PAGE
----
Pediatric sedation is a dental procedure that is rapidly becoming more common in practices around the country. Some dentists think it’s because there are more young children showing up with decay, others say it’s because we have an ADA push to get children to the dentist by their first birthday. Personally, I think both are contributing factors, but I also believe there are an increasing number of Pediatric Dentists who recommend sedation as indisputable treatment for cavities in toddler baby teeth.
It’s a fact that the US currently has an out-of-control epidemic of decay in children’s teeth, and many kids have 4 or more cavities before the age of 2. This kind of disease in young children is known as Early Childhood Caries (ECC). The Center for Disease Control (CDC) recognizes early childhood tooth decay as the #1 chronic childhood disease, affecting over 6 million American children under the age of 6. This is a shocking statistic for anyone who knows that dental disease is completely preventable and how xylitol, in a few delicious Zellie Bears, could eliminate 98% of the germs responsible for these cavities. (learn more about how to use xylitol to prevent dental disease by reading our e-booklet: Zellies Xylitol for Ultimate Oral Health)
I consult with many parents who call me in a state of desperation after a scary dental visit where numerous cavities have been diagnosed in their toddler’s tiny teeth. Everyone understands that doing traditional fillings or placing crowns on these teeth would be virtually impossible without strapping the child to the chair (which does happen in some offices). In light of this, it seems to make sense that the humane recommendation is to work under a general anesthetic in a hospital, or use in-office sedation. Most of the parents with whom I consult are distraught and ask me if there is an alternative to avoid such a serious event, and can they fix these teeth naturally?
Obviously there are cases where sedation or anesthesia is the best idea and warranted, but I believe many cases could be treated less completely, or not at all, providing the disease is stopped and preventive advice is implemented. Ozone therapy may be an option, the use of glass ionomer as a temporary cement, or simply the application of xylitol and fluoride products in a good home regimen. I advise patients that my benchmark for this is “if this were my grandchild….” In almost every case I have suggested families wait and have no treatment done, returning for evaluation in a month or two, but making every effort to postpone treatment until the child is old enough to cooperate without sedation.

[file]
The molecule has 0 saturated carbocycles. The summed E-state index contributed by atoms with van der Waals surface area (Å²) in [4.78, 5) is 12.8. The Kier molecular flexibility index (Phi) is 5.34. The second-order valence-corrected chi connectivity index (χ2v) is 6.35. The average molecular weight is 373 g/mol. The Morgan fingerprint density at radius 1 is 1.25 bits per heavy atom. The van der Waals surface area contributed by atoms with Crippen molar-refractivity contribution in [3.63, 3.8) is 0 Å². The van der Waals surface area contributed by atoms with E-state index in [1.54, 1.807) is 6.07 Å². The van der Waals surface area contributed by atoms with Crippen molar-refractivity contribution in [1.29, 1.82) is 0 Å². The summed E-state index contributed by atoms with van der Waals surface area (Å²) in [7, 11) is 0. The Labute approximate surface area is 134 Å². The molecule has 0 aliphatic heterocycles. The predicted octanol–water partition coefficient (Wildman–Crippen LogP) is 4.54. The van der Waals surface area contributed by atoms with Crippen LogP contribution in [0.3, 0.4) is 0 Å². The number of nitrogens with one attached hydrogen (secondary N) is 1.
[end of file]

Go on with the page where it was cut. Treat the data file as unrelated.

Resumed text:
In my opinion “no treatment” is a “treatment” option, but one that is rarely given to parents of these children. If damaged teeth remain untreated, it is essential that steps are taken to stop the disease (the reason for cavities) and prevent more damage (with dietary changes and the use of xylitol and fluoride products in daily care). It is true that these simple steps do not “fix” tooth damage like a filling, but they stop the progress of the cavities and allow time for the child to develop, and for the dentist to evaluate (at future appointments) the worth of treatment, and if it is even necessary.
Fortunately it’s rare for decay to cause deep internal problems in a child’s tooth before age two, and abscesses, although a concern, are quite rare. Decayed adult teeth show extensive ability to repair and re-mineralize under correct conditions, but baby enamel does not appear to regenerate in the same way. The goal of “no treatment” is to stabilize damaged teeth and prevent future damage to them or any new ones erupting into the toddler’s mouth.